Are You Comfortable? [continued]
Photography has been described as fun, creative, challenging, enlightening and many other things, but, unlike the situations I’ve mentioned, I had never heard it called “uncomfortable.” That is until one day while shopping in a camera store. During a discussion about what equipment is the easiest to use and how some is more cumbersome than others, the salesperson casually remarked, “Well, you have to find what works best for you. After all, photography is uncomfortable.” That remark got me to thinking…
An old pair of jeans, slippers, or that raggedy worn-out sweatshirt with the faded school logo; now that’s comfortable. Your beat up Lazy Boy recliner with the cracked leather on the front part of the seat…that’s comfortable. However, climbing uphill while schlepping a camera bag loaded with two camera bodies, four lenses, and a ham and Swiss sandwich while also toting a tripod and a bottle of Poland Springs water, now that’s downright uncomfortable! Bending down into some twisted yoga-like position so you can capture that ground-hugging flower at just the right angle only to have to keep shifting position as the wind keeps blowing the damn thing from left to right, then front to back while the petals go in and out of focus…uncomfortable to say the least. Forcing your aging knees to lower you to the level of your grandkid so you can take a shot of his face and not the top of his head (the way most non-photographers do) then trying to stand back up…clearly u-n-c-o-m-f-o-r-t-a-b-l-e. And let’s not forget the famous shot all travelers shoot of their favorite giant redwood tree. You know, the one looking straight up so the branches recede toward the clouds giving us that over-photographed railroad track perspective. Chiropractors love that shot, but your neck doesn’t. Rather than seeking medical help, we rush home to smear on the Ben-Gay resulting in a searing, burning sensation accompanied by a smell which leaves us unable to enter a room with other human beings. All of this as a result of our beloved hobby, photography.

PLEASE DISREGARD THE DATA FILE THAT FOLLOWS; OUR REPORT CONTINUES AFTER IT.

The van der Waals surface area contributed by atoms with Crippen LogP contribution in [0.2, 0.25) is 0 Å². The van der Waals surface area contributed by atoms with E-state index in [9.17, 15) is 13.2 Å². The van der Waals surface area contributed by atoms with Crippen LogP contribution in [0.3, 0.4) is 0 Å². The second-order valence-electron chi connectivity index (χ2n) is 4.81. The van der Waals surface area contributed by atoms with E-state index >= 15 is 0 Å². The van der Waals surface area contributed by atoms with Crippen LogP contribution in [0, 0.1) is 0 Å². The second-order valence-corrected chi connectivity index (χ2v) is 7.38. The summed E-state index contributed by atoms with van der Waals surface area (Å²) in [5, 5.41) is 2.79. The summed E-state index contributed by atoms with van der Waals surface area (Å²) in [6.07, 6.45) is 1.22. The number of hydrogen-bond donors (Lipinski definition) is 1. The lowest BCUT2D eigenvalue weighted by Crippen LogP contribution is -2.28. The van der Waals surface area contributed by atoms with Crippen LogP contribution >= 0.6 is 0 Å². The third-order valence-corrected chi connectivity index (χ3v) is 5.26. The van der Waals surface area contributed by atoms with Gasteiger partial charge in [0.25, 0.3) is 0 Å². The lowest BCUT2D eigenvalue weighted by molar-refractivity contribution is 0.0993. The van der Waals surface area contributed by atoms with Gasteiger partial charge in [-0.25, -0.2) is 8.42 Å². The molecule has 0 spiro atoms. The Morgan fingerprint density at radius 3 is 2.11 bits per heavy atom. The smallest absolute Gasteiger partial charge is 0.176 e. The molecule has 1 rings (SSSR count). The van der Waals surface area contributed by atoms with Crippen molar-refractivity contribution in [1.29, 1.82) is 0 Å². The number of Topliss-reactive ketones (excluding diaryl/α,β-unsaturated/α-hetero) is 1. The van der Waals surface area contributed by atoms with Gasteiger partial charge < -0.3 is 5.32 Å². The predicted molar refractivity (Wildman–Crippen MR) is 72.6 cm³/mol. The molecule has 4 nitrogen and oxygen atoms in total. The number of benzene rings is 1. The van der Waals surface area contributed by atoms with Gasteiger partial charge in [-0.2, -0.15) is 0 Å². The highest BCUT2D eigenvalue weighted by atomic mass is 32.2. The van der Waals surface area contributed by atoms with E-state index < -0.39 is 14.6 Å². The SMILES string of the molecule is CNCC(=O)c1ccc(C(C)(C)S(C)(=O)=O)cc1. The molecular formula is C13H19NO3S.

Okay, so maybe photography is uncomfortable. So what’s the solution? Should we abandon our passion and sit on the couch binge-watching episodes of Seinfeld on Netflix? I don’t think so. I, for one, will continue seeking to produce earth-shattering, prize winning, cover of National Geographic type images while straining my back, fighting a crick in my neck and enduring painful knee joints. I vow to continue to pursue this photo stuff, this beloved, wonderful hobby however uncomfortable it may be.